Last week, I wrote about the limitation of using human-level performance (HLP) as a metric to beat in machine learning applications for manufacturing and other fields. In this letter, I would like to show why beating HLP isn’t always the best way to improve performance.
In many machine learning problems, labels are determined by a person who evaluates the same sort of input as a learning algorithm would. For instance, a human labeler may look at a picture of a phone to determine if it’s scratched, and an algorithm would examine a similar picture to learn to detect scratches. (Note that this is not always the case. A human labeling a cancer diagnosis on an X-ray image may also rely on a tissue biopsy from the patient, while an algorithm would use the resulting dataset to learn to diagnose cancer based on images alone.)
In cases where labels were determined by a human by looking at the same input that an algorithm would, what are we to make of situations in which HLP is well below 100 percent? This just means that different people labeled the data differently. For example, the ground-truth labeler who created a test set may have labeled a particular phone as scratched, while a different labeler thought the same phone was not scratched, and thus made a mistake in marking this example. If the second labeler disagreed with the ground-truth labeler on 1 out of 10 examples, then HLP in this task would be 90 percent.
In this situation, rather than trying to build a learning algorithm that achieves 91 percent accuracy, it would be better to look into how the two labelers formed their judgements and try to help them make their labels more consistent.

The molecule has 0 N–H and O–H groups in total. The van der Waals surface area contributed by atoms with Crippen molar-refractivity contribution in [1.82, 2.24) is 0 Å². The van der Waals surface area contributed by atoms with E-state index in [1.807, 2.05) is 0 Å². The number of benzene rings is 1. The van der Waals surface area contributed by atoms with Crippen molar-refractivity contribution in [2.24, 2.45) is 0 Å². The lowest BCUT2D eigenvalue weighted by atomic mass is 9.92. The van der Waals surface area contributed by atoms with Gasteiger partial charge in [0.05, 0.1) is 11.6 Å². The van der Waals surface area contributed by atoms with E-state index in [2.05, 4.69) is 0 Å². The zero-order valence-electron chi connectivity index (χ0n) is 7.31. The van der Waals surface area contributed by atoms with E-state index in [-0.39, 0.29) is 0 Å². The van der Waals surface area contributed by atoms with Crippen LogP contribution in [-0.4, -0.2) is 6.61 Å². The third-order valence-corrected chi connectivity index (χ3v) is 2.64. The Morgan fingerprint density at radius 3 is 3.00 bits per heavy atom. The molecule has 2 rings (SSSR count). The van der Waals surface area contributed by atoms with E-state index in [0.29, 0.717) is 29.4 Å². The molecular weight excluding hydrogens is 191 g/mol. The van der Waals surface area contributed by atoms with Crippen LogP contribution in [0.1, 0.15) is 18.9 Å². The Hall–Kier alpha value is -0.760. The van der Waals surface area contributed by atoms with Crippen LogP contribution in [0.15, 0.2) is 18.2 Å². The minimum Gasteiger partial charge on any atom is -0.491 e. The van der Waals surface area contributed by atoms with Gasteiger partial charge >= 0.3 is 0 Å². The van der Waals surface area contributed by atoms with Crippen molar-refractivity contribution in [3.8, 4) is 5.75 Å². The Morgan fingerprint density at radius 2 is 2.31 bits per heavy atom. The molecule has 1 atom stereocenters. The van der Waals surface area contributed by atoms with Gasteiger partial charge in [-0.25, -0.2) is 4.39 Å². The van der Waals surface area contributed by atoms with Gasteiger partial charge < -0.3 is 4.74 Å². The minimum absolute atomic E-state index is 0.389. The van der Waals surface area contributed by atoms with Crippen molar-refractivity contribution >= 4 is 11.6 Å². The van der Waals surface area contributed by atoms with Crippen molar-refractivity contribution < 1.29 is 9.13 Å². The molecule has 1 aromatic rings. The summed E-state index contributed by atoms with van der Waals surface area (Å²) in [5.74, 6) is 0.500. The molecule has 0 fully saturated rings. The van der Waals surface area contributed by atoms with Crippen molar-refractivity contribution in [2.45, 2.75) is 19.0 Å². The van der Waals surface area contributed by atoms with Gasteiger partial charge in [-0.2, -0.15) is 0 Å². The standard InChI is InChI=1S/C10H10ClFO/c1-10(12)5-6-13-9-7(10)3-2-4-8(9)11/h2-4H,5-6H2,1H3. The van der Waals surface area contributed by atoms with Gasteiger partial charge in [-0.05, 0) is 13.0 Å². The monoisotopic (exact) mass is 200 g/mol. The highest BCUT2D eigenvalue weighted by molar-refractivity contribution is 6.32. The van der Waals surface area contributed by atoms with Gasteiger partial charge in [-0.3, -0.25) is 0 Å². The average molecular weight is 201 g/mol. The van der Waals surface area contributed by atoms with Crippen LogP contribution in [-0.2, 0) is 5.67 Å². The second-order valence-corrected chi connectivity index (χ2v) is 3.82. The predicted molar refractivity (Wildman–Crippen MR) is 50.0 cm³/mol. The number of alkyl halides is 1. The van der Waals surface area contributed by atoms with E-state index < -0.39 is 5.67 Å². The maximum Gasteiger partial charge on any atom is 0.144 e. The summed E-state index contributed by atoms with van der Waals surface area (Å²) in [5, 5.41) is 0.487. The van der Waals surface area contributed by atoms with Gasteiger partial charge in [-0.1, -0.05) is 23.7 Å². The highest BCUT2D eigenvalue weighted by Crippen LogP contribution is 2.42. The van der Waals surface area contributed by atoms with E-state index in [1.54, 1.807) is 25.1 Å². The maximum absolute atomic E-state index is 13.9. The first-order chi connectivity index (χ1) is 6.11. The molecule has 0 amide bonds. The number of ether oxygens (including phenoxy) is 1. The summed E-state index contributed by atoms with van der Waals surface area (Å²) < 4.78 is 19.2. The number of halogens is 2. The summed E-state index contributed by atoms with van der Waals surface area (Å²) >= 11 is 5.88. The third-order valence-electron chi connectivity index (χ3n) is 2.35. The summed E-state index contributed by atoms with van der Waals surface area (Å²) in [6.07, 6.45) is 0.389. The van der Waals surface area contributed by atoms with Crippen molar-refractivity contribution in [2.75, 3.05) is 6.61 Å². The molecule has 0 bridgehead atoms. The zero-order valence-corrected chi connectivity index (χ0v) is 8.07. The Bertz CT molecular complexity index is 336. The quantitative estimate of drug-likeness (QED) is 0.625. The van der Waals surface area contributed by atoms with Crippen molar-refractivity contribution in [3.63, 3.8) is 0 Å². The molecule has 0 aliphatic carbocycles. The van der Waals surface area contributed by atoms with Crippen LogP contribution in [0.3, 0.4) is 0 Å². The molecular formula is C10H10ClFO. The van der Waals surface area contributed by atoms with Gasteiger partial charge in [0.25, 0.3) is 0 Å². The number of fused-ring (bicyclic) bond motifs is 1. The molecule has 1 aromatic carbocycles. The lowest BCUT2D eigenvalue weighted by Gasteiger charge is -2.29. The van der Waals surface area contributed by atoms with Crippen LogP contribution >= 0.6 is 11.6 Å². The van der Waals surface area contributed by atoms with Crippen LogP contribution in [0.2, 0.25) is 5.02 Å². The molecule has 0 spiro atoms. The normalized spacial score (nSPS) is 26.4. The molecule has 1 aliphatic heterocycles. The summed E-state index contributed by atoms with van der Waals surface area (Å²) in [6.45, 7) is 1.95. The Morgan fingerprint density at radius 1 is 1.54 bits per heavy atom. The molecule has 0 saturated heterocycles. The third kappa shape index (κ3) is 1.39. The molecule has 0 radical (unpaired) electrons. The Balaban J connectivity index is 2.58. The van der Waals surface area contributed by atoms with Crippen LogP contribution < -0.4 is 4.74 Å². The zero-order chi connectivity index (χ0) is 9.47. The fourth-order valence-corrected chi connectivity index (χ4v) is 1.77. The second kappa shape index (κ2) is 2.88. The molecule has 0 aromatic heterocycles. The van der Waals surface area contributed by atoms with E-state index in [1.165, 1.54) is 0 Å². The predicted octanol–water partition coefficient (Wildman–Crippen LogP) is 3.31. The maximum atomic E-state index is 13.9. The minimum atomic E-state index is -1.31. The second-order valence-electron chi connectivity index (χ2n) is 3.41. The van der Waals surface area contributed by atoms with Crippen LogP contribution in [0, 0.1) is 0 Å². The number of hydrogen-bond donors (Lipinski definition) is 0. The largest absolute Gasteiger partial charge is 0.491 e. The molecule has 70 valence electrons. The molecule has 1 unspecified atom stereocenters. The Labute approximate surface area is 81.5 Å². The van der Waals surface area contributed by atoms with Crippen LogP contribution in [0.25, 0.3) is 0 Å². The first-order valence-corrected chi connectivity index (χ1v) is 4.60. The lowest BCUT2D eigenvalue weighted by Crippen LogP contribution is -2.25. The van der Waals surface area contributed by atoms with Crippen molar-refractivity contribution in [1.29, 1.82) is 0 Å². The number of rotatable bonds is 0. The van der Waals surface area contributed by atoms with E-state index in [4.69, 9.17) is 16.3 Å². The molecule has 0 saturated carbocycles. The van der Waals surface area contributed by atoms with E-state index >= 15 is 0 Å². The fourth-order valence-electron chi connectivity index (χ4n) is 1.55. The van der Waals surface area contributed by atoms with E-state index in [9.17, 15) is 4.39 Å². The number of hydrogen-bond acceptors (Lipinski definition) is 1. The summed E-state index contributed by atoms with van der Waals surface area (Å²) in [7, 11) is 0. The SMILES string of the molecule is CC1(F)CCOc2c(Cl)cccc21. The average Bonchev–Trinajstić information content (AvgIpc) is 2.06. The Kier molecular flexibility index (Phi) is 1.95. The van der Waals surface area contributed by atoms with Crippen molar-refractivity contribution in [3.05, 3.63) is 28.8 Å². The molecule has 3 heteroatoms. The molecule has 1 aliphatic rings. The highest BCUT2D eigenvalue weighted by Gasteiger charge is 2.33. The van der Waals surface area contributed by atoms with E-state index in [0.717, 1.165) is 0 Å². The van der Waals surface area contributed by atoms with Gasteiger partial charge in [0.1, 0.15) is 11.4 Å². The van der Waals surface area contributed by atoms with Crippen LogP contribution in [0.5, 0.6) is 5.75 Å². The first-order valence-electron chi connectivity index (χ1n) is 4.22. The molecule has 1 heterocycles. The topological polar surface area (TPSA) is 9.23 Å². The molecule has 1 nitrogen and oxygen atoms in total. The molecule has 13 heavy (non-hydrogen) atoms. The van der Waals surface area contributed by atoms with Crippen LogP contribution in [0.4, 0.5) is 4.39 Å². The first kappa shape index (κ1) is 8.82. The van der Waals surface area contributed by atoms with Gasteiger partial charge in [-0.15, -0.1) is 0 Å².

For example, all labelers may agree that scratches smaller than 1 mm are not significant (y=0), and scratches greater than 3 mm are significant (y=1), but they label scratches between 1 mm and 3 mm inconsistently. If we can spot this problem and get the labelers to agree on a consistent standard — say, that 1.5 mm is the point at which the labels should switch from y=0 to y=1 — then we’ll end up with less noisy labels.
Setting standards that make labels more consistent will actually raise HLP, because humans now agree with one another more frequently. At the same time, having more consistently labeled data will result in better machine learning performance. This improvement is more important in many practical applications than the academic question of whether an algorithm beat HLP.
HLP does have a role to play in establishing baseline performance for estimating irreducible, or Bayes, error, which in turn helps with error analysis. You can learn more about this in Deep Learning Specialization Course 3 and Machine Learning Yearning.
But the message I hope you’ll take away from this letter is that, when a human labeler has created the class labels that constitute ground truth and HLP is significantly less than 100 percent, we shouldn’t just set out to beat HLP. We should take the deficit in human performance as a sign that we should explore how to redefine the labels to reduce variability.